Tall waterside grasses keep geese off lawns. “Geese defecate about 28 times a day,” he said. “Basically geese are cows with feathers.” A buffer of deeply rooted bushes, trees, or tall grasses planted along the lake edge will absorb and filter water before it enters the lake.
Lubnow said it is possible that the introduction of the sterile carp into the lake – 500 small, young fish in October 2011 – may have made nutrients already in the lake in the form of weeds, more accessible by turning them into fish poop. But, he said, the carp, by eating so much aquatic foliage, may have improved recreation by decreasing weeds, even though there was no net change in the nutrients within the lake.
Lubnow also said a recent increase in non-nutrient watershed pollution could be from more road salt – something he has noticed in other lakes in New York.
He ticked off a number of things that could be done to reduce the most common bothersome lake weeds – bladderwort and milfoil – and the toxic algae, but did not enthusiastically endorse any of them: alum treatments, weevils, mechanical weed harvesting, herbicides, and systems that keep stirring the water to keep algae blooms from forming. Some he cited as being ineffective on Roaring Brook Lake, others as too expensive. Dredging, by removing nutrient-rich sediment from the lake, could be beneficial. However, dredging is expensive and it should not be done until after the nutrient loading of the lake from storm-water and septic systems is reduced, otherwise, the effect of the dredging will be quickly undone.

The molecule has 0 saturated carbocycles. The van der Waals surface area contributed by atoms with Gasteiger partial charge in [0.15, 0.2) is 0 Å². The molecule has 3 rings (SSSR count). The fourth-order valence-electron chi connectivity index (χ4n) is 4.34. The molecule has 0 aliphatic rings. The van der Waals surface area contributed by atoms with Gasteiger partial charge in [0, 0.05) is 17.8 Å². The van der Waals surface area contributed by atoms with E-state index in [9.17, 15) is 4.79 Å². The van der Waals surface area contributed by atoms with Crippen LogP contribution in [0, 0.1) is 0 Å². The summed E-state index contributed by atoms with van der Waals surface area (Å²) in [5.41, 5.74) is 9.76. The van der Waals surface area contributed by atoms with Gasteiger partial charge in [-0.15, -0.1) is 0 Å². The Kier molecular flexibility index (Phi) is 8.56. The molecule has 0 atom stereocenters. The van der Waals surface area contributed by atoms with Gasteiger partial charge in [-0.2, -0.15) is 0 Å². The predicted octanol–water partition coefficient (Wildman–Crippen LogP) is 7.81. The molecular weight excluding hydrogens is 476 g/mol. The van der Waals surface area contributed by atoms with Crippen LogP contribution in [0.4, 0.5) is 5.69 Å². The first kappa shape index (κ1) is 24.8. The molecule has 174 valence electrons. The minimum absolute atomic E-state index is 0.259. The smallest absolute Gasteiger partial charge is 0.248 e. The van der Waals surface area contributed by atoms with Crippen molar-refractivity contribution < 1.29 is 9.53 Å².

He said the water-level drawdowns in recent years may have been effective, provided the water was drawn down enough, and provided there was a hard freeze before snow to kill dormant weeds on the exposed lake bottom. Even in a cold winter, though, either an early snow or the normal water level (no drawdown) would insulate the roots and allow them to survive to sprout again in the spring. He said it appeared that this past winter had been a good one in this respect – the lake was drawn down five feet, and there was a prolonged cold spell in January before it snowed. However, he did not go so far as to predict that the weeds would not be as bad this year as last.
Lubnow drew murmurs of surprise and approval from the crowd when he presented the idea of 250-square-foot (roughly 12.5 feet by 20 feet) floating islands. Built on recycled plastic bases, these are densely planted artificial wetlands, anchored and floating in the shallow coves, where they would have the most impact in cleaning and clearing the water. He said his company could build those islands for about $11,000 each, but the community could defray much of the cost by using volunteer labor to plant and launch them.
Whatever the approach to remediation, Lubnow pointed out that the coves are more of a problem in our lake than the deep open water. The coves are shallower, get warmer, and have less mixing. Therefore, they tend to accumulate nutrients and are the most problematic with respect to algal blooms and weeds. He encouraged us to focus on the coves to identify problems in the lake and on the land around the lake, the watershed, to decrease the nutrient pollution that is the root cause of most of the lake’s problems.
Watch a video of the whole presentation by clicking here.